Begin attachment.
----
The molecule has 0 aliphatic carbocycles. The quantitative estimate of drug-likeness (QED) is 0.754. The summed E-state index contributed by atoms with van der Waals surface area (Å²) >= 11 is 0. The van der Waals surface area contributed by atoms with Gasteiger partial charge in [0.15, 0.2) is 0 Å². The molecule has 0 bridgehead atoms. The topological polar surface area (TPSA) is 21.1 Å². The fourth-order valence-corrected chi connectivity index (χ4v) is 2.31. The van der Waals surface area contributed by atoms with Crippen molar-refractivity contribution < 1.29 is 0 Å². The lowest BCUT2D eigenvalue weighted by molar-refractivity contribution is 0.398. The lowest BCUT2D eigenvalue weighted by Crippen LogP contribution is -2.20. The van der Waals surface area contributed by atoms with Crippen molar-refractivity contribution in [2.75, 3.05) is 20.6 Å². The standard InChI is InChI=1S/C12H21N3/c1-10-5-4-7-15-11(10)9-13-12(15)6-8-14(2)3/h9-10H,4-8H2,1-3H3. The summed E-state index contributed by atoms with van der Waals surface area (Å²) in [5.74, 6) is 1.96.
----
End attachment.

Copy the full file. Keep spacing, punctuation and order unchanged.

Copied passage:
The molecule has 0 aliphatic carbocycles. The quantitative estimate of drug-likeness (QED) is 0.754. The summed E-state index contributed by atoms with van der Waals surface area (Å²) >= 11 is 0. The van der Waals surface area contributed by atoms with Gasteiger partial charge in [0.15, 0.2) is 0 Å². The molecule has 0 bridgehead atoms. The topological polar surface area (TPSA) is 21.1 Å². The fourth-order valence-corrected chi connectivity index (χ4v) is 2.31. The van der Waals surface area contributed by atoms with Crippen molar-refractivity contribution < 1.29 is 0 Å². The lowest BCUT2D eigenvalue weighted by molar-refractivity contribution is 0.398. The lowest BCUT2D eigenvalue weighted by Crippen LogP contribution is -2.20. The van der Waals surface area contributed by atoms with Crippen molar-refractivity contribution in [2.75, 3.05) is 20.6 Å². The standard InChI is InChI=1S/C12H21N3/c1-10-5-4-7-15-11(10)9-13-12(15)6-8-14(2)3/h9-10H,4-8H2,1-3H3. The summed E-state index contributed by atoms with van der Waals surface area (Å²) in [5.74, 6) is 1.96.